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PATRICIA HUDGINS v. JEWEL T DISCOUNT STORE (03/10/86)

filed: March 10, 1986.

PATRICIA HUDGINS
v.
JEWEL T DISCOUNT STORE, APPELLANT



Appeal from the Order of the Court of Common Pleas of Philadelphia County, Civil at No. 3729 April 1984.

COUNSEL

Charles W. Craven, Philadelphia, for appellant.

Lynda M. Scher, Philadelphia, for appellee.

Cirillo, Montemuro and Popovich, JJ. Montemuro, J., files a dissenting opinion.

Author: Popovich

[ 351 Pa. Super. Page 331]

This is an appeal from the order of the Court of Common Pleas of Philadelphia County denying a petition to open judgment. We reverse and remand.

On April 19, 1984, the plaintiff/appellee, Patricia Hudgins, filed a complaint in trespass alleging that she sustained injuries when she fell on "slippery and/or sticky substances remaining on the floor" of the defendant/appellant, Jewel T Discount Store, in Philadelphia, Pennsylvania. Further, the complaint contained a standard notice to defend informing the defendant that if it did not take action

[ 351 Pa. Super. Page 332]

    within twenty days of service of the complaint, a judgment might be entered against it.

Service of the complaint was made by the Sheriff's Office at the defendant's Philadelphia store on April 24, 1984 by handing the document to the manager, Henry Hubbs. When no response was forthcoming from the defendant, counsel for the plaintiff sent a Notice of Intention to Take Default Judgment on May 18, 1984. The notice was mailed to the same address as the complaint was served, and the return receipt indicated that it was received by the manager/Hubbs on May 21, 1984.

When the defendant failed to act within the ten-day period recited in the notice, the plaintiff sought and was granted a default judgment on May 30, 1984.

The defendant filed a petition to open on June 5, 1984. Therein, it was alleged by the defendant that Hubbs had forwarded the complaint "within a few days" after its receipt to the district office in Blue Bell, Pennsylvania. Next, the defendant averred that the complaint was never received by its office in Blue Bell, and, if its district manager in Blue Bell had received the complaint, the information would have been sent on to its Chicago-based Special Services Department. Further, the defendant stated that a representative of Special Services had advised it that, as of June 4, 1984, the complaint had not yet been received.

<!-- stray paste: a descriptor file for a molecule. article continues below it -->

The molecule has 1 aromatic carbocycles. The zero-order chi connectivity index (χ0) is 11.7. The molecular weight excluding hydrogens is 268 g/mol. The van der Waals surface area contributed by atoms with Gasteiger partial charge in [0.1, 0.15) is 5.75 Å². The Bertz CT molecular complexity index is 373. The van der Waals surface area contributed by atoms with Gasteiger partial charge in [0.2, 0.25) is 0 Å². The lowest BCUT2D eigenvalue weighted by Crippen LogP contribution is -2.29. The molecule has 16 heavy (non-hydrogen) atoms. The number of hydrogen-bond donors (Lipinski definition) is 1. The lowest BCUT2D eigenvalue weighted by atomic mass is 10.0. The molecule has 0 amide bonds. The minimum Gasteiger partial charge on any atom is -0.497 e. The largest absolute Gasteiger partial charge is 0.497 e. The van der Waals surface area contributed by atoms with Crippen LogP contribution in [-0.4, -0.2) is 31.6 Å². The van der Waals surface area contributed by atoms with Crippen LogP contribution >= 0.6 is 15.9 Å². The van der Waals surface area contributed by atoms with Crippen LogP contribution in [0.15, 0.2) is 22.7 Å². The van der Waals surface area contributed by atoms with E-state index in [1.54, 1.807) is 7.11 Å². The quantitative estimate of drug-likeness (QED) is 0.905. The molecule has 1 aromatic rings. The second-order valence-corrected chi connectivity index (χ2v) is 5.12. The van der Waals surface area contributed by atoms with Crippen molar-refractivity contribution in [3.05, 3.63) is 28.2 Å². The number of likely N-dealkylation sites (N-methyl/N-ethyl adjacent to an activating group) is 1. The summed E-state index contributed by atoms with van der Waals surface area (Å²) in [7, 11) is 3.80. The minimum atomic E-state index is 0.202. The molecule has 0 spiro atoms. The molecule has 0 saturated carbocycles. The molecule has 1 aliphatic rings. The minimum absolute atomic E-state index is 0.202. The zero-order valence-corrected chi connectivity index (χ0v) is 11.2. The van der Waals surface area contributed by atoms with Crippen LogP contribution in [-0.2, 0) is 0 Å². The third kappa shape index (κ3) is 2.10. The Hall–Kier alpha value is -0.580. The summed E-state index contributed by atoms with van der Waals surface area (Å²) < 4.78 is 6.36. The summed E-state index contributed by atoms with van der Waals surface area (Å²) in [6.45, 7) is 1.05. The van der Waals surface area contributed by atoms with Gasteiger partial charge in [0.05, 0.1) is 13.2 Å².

In the remaining portion of the petition, as is relevant here, the defendant admitted receiving notice of the plaintiff's intention to seek a default judgment, but, it contended, Special Services was not advised of this fact until one day after the entry of the default judgment. Likewise, according to the defendant, the failure to act promptly was caused by the complaint allegedly being "lost in the mail between Blue Bell, Penna. and Chicago, Illinois."

After the plaintiff submitted a response to the petition to open, the court denied the defendant's request for relief. This appeal followed.

[ 351 Pa. Super. Page 333]

It is well settled that a petition to open a judgment is an appeal to the equitable powers of the court and will not be overturned on appeal absent an error of law or a clear, manifest abuse of discretion. Balk v. Ford Motor Co., 446 Pa. 137, 285 A.2d 128 (1971). Prior to granting a petition to open in a trespass action, the petitioner must establish that: (1) the petition was promptly filed after the judgment was entered, and (2) a legitimate explanation exists for the default. If the equities are otherwise clear, a meritorious defense need not be demonstrated.*fn1 Hutchings v. Trent, 304 Pa. Super. 376, 450 A.2d 729 (1982).

In regard to the promptness with which the petition to open was filed, we do not take issue with the lower court's determination that, because it was filed within six days after entry of judgment, it was timely. However, the same result does not obtain in respect to the second prong, and the reason is that certain facts set forth in the petition were denied by the plaintiff. This put the burden of proof upon the moving party, i.e., the party asking that the judgment be opened. D'Amore v. Erthal, 421 Pa. 417, 219 A.2d 674 (1966).

Instantly, the defendant alleged in its petition to open at points 2-4 that Hubbs mailed the complaint to the district manager in Blue Bell within a few days of its receipt, and that neither the district manager nor its Special ...


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